Wednesday, January, 22, 2014
By Joseph Sarkis
For a number of years I've been investigating topics related to making the business case and justifying investments in environmentally conscious business practices, sustainability investments, etc. These investigations focus on aiding organizations in evaluating various programs and investments to make themselves greener and more sustainable. There have been many decision support tools.
Personally, my focus has been on the elegance, flexibility, and generalizability of the models and tools. The mathematical niceties are important for reviewers to accept these works. In fact, a current research project in which I am involved seeks to improve models for energy efficiency investments advancing standard investment appraisal approaches.
The focus of this current work is developing a Bayesian simulation approach to help generate cash flows in a carbon trading market environment. We are applying these new tools using the standard net present value (NPV) approach. Most managers and students who have completed any business courses will know NPV.
In this current work we are currently running various simulations, testing the model and assumptions.
This research effort represents the first time in my studies to have strictly focused on the use of NPV as an investment appraisal approach. Much of my previous work focuses more on strategic investments (e.g. here and here). NPV may or may not be part of that evaluation. So, delving further into the use of NPV, given its short-termism and discounted value limitations, uncovered for me an interesting issue.
The arguments for the limitations of NPV and other traditional appraisal techniques resides in their inherent problems when considering long-term and broader impacts. Discounting caused many long-term investments to result in negative returns and thus investment would be hard to justify. This limitation of traditional investment tools has been relatively pervasive in the investment justification literature. I have used it to justify developing more strategic approaches.
Recently, in my further investigation of NPV limitations, I came across a phenomenon where even with positive economic and financial returns, i.e. positive NPV, organizations and managers would still not invest in energy efficiency projects. The term used to define this phenomenon was the energy efficiency gap.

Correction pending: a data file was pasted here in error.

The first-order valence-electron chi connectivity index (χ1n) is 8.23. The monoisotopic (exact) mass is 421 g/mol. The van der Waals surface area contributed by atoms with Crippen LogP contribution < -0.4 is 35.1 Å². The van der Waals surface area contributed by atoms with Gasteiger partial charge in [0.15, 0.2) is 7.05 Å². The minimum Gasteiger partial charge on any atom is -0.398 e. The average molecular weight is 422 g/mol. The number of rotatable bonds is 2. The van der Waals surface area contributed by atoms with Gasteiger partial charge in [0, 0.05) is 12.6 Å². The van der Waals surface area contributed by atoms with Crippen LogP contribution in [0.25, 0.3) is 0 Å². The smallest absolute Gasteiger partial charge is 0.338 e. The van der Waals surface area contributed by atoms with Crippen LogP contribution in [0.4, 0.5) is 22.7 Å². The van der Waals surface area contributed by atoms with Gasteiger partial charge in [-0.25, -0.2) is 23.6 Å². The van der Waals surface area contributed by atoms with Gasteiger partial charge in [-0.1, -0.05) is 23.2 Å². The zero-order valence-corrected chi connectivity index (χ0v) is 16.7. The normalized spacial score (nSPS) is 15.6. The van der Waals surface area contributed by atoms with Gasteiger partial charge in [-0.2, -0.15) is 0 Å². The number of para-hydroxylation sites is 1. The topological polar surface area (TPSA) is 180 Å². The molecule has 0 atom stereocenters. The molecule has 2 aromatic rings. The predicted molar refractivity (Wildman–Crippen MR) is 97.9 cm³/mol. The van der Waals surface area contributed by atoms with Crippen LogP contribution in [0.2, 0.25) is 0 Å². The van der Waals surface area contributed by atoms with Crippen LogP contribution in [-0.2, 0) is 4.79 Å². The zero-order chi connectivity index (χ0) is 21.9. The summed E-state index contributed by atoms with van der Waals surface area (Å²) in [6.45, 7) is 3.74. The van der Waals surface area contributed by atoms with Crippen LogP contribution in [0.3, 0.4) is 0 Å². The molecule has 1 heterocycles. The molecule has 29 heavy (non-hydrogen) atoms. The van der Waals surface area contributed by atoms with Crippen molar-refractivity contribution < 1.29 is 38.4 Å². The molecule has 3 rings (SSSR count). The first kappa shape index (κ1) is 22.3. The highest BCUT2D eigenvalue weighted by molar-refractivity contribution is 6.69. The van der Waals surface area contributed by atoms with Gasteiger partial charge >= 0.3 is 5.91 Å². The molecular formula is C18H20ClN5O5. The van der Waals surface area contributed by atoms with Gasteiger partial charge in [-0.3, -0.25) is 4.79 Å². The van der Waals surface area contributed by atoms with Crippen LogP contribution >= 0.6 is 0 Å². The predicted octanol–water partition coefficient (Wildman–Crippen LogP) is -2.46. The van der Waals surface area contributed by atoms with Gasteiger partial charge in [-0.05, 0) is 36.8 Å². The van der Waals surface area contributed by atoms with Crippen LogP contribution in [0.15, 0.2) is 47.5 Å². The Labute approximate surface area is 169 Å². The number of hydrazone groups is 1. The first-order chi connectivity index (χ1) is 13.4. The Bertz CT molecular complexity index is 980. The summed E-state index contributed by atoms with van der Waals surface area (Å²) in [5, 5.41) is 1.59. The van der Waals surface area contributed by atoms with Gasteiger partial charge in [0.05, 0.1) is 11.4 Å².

The economic issue here is that a rational person would not leave $50 bills (inflation raises this amount from $10 and $20 dollar bills used by economists) on the floor to be picked up.
A few questions do arise. Is this economically irrational behavior true? And if so, what is causing it?
Researchers have provided a number of reasons for this occurrence:
Hidden Costs including administrative costs, search costs, or opportunity costs which may include the quality of the new investment.
Consumer Heterogeneity where different consumers will use the product differently and may not get full efficiency advantage from the product. As an example an air conditioning unit used only intermittently in a vacation home versus one that might be used all the time.
Uncertainty, in everything from cash flows to energy prices or even market prices for carbon. In our own continuing research we have described how various uncertainty assumptions through variations in data distributions for Bayesian analysis can greatly influence NPV values. Larger uncertainties with similar cash flow magnitudes, result in lowered NPV. There may also be some information asymmetries and imperfect information theory at work here that increase organizational and managerial uncertainty.
Overestimating Energy Savings from assumed perfect situations and poor information is considered a cause.
The Rebound Effect has also been used as reasoning for the energy efficiency gap. Essentially that even with more energy efficiency, people and organizations would tend to use more energy that supersedes advantages from the savings.
These issues are intertwined with various market and behavioral failures such as imperfect information, lack of knowledge and attention, principal-agent issues, and plain bad decision making processes.
There have been many explanations and possibilities. There is substantially more research needed to understand the economic, organizational, behavioral, and even technological issues around this phenomenon.
It certainly is an intriguing topic, not only for energy efficiency investments, but environmental and sustainability investments overall. Management and organizational practitioners and researchers can provide significant insights to this issue, potentially one of the largest barriers to energy and environmental conservation by organizations and consumers.